- HSBC has teamed up with Google Cloud to financially back companies that aim to expedite climate mitigation through technology solutions, the bank announced last week. The partnership will support companies the U.S. tech giant selects for its Google Cloud Ready-Sustainability program.
- The GCR-Sustainability program seeks to “meet the needs of customers along their own ESG journeys” by helping them achieve goals such as carbon emissions reduction, increased sustainability across supply chains and processing of ESG data so they can measure performance and better identify climate risks, according to its website.
- The collaboration will allow Google Cloud to increase its number of partnerships in the GCR-Sustainability program — which currently include Airbus, Planet Labs, Watershed and more — over the next two years. It will also help HSBC deploy funding to selected companies as part of its goal to invest $1 billion in early-stage climate tech businesses.
Companies that are selected to be part of the GCR-Sustainability program undergo a robust validation process where Google assesses the quality of the technology in development and whether such solutions are backed by area expertise and climate science. Google also uses that process to evaluate the technology’s traction among customers.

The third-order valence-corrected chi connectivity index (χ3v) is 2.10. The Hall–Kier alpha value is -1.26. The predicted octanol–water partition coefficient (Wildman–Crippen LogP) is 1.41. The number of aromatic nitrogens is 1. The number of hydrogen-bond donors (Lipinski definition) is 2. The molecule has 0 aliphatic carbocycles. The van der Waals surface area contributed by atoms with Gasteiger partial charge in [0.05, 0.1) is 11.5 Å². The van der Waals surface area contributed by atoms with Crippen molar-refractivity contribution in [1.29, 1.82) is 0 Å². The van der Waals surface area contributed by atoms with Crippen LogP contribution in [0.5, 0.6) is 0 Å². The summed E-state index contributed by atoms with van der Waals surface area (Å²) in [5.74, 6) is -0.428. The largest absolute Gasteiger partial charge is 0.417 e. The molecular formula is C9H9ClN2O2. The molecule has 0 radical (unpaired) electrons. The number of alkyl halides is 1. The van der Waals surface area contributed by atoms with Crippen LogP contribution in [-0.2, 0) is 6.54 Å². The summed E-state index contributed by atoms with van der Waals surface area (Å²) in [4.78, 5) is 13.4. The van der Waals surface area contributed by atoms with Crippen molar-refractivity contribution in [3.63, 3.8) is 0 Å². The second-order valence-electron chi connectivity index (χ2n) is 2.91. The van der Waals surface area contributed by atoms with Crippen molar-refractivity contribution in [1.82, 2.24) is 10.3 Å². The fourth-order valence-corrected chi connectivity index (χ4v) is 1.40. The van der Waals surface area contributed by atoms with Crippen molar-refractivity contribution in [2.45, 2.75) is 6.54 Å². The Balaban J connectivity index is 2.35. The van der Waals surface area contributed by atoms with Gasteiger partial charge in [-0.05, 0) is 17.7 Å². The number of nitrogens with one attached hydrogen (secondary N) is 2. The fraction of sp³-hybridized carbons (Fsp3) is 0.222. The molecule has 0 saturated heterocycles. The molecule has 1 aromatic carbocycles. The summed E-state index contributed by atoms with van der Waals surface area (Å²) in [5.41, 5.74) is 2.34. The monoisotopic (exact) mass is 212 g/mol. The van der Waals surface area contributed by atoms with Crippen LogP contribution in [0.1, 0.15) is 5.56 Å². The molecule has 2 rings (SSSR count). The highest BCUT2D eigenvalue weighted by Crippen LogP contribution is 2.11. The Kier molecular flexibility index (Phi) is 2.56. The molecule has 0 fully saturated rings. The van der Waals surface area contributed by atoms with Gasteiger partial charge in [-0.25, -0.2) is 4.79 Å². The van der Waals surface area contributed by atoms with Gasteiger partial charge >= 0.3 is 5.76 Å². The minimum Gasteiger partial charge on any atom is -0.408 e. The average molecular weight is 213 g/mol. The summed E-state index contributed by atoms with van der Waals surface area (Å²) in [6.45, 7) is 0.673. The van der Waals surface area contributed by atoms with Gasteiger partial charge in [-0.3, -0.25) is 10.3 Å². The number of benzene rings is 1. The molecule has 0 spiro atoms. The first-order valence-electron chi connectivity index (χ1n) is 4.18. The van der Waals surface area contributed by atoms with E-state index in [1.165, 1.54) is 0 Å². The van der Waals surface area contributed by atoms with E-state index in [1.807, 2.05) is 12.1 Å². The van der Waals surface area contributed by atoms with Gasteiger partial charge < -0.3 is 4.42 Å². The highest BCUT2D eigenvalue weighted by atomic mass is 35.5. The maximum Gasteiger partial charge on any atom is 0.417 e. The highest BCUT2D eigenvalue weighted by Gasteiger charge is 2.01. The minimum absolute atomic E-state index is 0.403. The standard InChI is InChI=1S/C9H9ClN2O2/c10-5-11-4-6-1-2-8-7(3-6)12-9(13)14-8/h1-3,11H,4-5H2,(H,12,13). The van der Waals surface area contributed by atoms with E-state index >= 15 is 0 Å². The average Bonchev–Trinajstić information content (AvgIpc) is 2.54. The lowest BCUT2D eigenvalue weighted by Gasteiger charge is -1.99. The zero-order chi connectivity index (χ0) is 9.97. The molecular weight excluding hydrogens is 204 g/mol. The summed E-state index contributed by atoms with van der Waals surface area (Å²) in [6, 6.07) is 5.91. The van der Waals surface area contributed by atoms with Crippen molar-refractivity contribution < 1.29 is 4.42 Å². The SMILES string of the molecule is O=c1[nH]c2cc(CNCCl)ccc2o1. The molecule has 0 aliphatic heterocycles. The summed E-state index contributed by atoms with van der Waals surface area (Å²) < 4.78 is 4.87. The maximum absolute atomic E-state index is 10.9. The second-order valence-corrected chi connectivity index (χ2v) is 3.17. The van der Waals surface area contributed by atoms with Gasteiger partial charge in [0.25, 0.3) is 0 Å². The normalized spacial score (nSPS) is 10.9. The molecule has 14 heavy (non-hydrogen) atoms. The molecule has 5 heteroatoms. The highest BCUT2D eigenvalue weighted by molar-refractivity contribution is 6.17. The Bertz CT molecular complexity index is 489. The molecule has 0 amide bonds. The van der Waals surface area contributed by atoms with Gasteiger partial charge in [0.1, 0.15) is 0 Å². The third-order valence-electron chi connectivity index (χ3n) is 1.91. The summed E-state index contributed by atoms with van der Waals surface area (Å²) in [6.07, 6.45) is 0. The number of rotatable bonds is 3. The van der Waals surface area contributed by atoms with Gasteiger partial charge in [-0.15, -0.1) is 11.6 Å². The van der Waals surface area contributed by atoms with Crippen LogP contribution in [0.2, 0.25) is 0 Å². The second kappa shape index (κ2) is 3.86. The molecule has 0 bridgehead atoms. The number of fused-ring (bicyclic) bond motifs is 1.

Under the new partnership, members of the GCR-sustainability program will be able to explore venture debt financing options offered by HSBC’s specialist climate tech finance team. The deal’s inaugural financing package will go to LevelTen Energy — a clean energy transactions and data platform that gives its clients access to renewable transaction infrastructure.
“Partnerships and innovative financing solutions are key, especially during a period when investment in climate tech startups has fallen,” Natalie Blyth, HSBC’s global head of commercial banking sustainability, said in the press release. “By combining financing support, cloud technologies and connectivity to partners across our combined footprints, we will help climate tech vendors accelerate their growth and develop the solutions we urgently need at scale.”
Justin Keeble, Google Cloud’s managing director for global sustainability, said climate action requires “technology providers bringing solutions that drive impact,” but noted many of these companies need access to finance — making the partnership with HSBC even more valuable.
The London-based bank’s initiative builds on its goal of facilitating $750 billion to $1 trillion of investments and sustainable financing by 2030. In its first net-zero transition plan — which the bank unveiled last month — HSBC said it has provided $210.7 billion in funding to support both environmental and social activities since it set that target in 2020.
The net-zero transition plan also noted the bank plans to phase-down financing it provides to carbon intensive sectors, in line with keeping global temperature rise below 1.5°C. HSBC has set 2030 targets for industries such as oil and gas, power and utilities, transport and heavy industry — which includes thermal coal mining and manufacturing of iron and steel — and said it would disclose progress toward these targets annually.
However, shortly after publishing the transition plan, HSBC told Bloomberg it has no plans to blacklist major polluters and will continue to work with high-emitting clients as it believes severing ties doesn’t help the broader economy.